Other examples can occur when susceptible individuals undergo hypnosis. Hypnotists have produced blisters on subjects in a number of cases by telling them they were being burned as they were touched with some cool object such as the tip of a finger. In some cases, the hypnotists touched the subject with an object in the shape of a letter or symbol, and wounds appeared in that shape. In other cases, subjects developed skin changes after reliving traumatic experiences, often with the help of either hypnosis or drugs. After one man re-experienced an event in which his arms were tied behind his back, he developed deep indentions on his forearms that looked like rope marks.16
Evidence thus exists that mental images can produce specific changes in the body. In the birthmark and birth defect cases, if the consciousness of the deceased person has somehow continued in the child, it follows that mental images might produce changes in the development of the fetus, just as they can produce changes during a life. Traumatic memories could therefore lead to birthmarks or defects that match wounds that the consciousness previously experienced. It would not be the wound on the body per se that caused the defect, but rather the awareness of it in the previous individual.
Parapsychologist William Roll concluded that the birthmark/birth defect phenomenon appeared real, but questioned whether reincarnation was the best way to explain it.17 He suggested that telepathy could be involved instead. He noted that in most cases the child’s mother knew of the wounds and other identifying characteristics of the deceased person, and argued she might have transferred that information to her developing fetus through a paranormal process. Even when the mother did not know of the person or the injuries, someone close to her often did, and that person might have affected either the mother or the fetus directly, through a telepathic transfer of information. Roll pointed out that evidence for ESP has been found in children just learning to speak and that this often wanes at school age, matching the typical ages seen in cases of the reincarnation type. In such cases, the purported ESP is usually focused on the child’s mother. Roll argued that the rebirth cases differ only in that the child’s supposed ESP focuses not on the mother but on the deceased person whose wounds gained the attention of the mother, ones now appearing on the child as birthmarks or defects.
Stevenson responded that the cases involve much more that the transfer of information, be it cognitive, in the form of memories, or more clearly biological, in the form of birthmarks or defects.18 Along with the memories or marks, most of the children also manifest attitudes and purposes of the deceased individual. He cited the example of Chanai Choomalaiwong described above, who showed proprietary attitudes toward the previous man’s possessions and who expected members of the man’s family, especially his children, to treat him with respect as an adult and father. Stevenson argued that many of the cases show evidence of continuing purpose, suggesting survival rather than paranormal communications.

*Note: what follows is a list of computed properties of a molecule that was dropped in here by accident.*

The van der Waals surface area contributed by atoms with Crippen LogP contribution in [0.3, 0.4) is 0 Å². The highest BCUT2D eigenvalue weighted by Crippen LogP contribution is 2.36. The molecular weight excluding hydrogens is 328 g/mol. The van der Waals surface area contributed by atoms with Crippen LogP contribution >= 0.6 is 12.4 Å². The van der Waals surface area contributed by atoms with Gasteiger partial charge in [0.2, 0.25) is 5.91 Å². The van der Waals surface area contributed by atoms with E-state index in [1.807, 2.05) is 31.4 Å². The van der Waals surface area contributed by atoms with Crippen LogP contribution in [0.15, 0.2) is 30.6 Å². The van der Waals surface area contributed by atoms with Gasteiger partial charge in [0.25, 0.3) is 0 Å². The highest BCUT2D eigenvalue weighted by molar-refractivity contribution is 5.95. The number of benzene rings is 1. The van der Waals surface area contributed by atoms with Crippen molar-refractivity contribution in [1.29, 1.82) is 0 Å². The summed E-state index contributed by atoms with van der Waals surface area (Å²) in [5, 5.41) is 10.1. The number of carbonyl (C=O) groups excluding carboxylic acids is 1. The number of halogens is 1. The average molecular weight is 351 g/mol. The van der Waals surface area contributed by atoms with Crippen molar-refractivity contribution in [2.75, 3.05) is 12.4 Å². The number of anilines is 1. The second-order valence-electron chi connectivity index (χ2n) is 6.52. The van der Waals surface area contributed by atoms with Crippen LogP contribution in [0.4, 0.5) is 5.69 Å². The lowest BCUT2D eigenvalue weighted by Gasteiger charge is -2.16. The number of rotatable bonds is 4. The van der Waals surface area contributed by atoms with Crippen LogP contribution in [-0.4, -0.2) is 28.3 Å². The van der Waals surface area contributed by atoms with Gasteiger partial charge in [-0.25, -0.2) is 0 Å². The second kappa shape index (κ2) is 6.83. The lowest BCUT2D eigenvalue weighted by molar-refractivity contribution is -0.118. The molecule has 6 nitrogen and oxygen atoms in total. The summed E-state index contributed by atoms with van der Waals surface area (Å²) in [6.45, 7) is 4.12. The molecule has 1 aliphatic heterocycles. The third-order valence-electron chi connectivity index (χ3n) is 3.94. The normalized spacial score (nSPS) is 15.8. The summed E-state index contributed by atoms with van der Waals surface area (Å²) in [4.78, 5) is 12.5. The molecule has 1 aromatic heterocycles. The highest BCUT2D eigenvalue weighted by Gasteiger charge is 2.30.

Paul Edwards challenged the birthmark/birth defect cases in a larger general critique of reincarnation.19 He criticized the idea of a non-physical body that would carry the imprint of the deceased individual’s wound. His argument was threefold: there is no good reason for thinking such an entity exists; if it did, it would not be the sort of thing that physical scars could be transferred to and from; and the original wounds would often be too big to be imprinted on the baby in their original size. He also argued that the cases suffer from a modus operandi problem. Not only is a mechanism for such a process not known, none could possibly exist that can be described in language that is not meaningless or self-contradictory and that does not violate well established laws. As his book was published before Reincarnation and Biology, he did not address the psychosomatic phenomena, described above, that Stevenson described in his book.
Leonard Angel criticized Reincarnation and Biology in several ways.20 He said that Stevenson misled readers with inaccurate summary tabulations. For instance, Stevenson stated that he considered a birthmark to have a satisfactory correspondence to a wound on the body of the deceased if both would fall within an area of ten centimeters square when projected onto an adult body. Angel pointed out that Stevenson’s tables listing cases with double birthmarks include ones that do not definitively satisfy this criterion. Stevenson detailed the uncertainties or discrepancies in his write-ups of the cases, but not in the tables.
Angel stated that Stevenson reasoned backwards in some of the cases. He cites a rare example in which the child’s marks were not noticed until he was a young child and discounts Stevenson’s rationale for believing they were present at birth. The previous person was shot in the jaw, with the bullet passing from left to right. Stevenson had medical documentation of the previous person’s wounds in the case, but it gave no indication of the relative sizes of the entrance and exit wounds. Stevenson speculated that the bullet would have pushed bony fragments ahead of it, producing an exit wound larger than the entrance one, acknowledging that in that case, he was reasoning backwards from the birthmarks to produce his conjectures about the bullet’s travel. Angel faults him for not including this information in the table of double birthmark cases instead of just in the text of the case.